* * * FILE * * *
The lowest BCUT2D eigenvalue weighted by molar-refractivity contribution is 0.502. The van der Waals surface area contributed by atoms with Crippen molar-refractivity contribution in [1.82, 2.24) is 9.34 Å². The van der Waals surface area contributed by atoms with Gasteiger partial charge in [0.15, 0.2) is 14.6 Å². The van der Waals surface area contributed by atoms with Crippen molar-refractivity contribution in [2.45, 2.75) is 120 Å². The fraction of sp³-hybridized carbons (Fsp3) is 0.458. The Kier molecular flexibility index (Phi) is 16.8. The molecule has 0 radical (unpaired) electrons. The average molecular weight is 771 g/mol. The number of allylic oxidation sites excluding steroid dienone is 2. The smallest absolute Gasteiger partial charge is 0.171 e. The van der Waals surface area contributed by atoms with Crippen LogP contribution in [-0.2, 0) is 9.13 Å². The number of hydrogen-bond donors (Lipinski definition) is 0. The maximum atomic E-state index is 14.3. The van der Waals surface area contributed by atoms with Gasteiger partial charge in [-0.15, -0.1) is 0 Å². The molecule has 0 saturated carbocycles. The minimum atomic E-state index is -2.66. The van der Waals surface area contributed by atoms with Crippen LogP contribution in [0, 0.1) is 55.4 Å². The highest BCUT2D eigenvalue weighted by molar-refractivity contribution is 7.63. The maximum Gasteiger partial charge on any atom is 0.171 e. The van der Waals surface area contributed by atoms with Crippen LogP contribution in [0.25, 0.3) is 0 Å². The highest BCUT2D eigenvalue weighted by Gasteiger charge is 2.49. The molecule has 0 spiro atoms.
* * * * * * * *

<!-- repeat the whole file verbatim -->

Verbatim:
The lowest BCUT2D eigenvalue weighted by molar-refractivity contribution is 0.502. The van der Waals surface area contributed by atoms with Crippen molar-refractivity contribution in [1.82, 2.24) is 9.34 Å². The van der Waals surface area contributed by atoms with Gasteiger partial charge in [0.15, 0.2) is 14.6 Å². The van der Waals surface area contributed by atoms with Crippen molar-refractivity contribution in [2.45, 2.75) is 120 Å². The fraction of sp³-hybridized carbons (Fsp3) is 0.458. The Kier molecular flexibility index (Phi) is 16.8. The molecule has 0 radical (unpaired) electrons. The average molecular weight is 771 g/mol. The number of allylic oxidation sites excluding steroid dienone is 2. The smallest absolute Gasteiger partial charge is 0.171 e. The van der Waals surface area contributed by atoms with Crippen LogP contribution in [-0.2, 0) is 9.13 Å². The number of hydrogen-bond donors (Lipinski definition) is 0. The maximum atomic E-state index is 14.3. The van der Waals surface area contributed by atoms with Gasteiger partial charge in [-0.15, -0.1) is 0 Å². The molecule has 0 saturated carbocycles. The minimum atomic E-state index is -2.66. The van der Waals surface area contributed by atoms with Crippen LogP contribution in [0, 0.1) is 55.4 Å². The highest BCUT2D eigenvalue weighted by molar-refractivity contribution is 7.63. The maximum Gasteiger partial charge on any atom is 0.171 e. The van der Waals surface area contributed by atoms with Crippen LogP contribution in [0.25, 0.3) is 0 Å². The highest BCUT2D eigenvalue weighted by Gasteiger charge is 2.49. The molecule has 0 spiro atoms.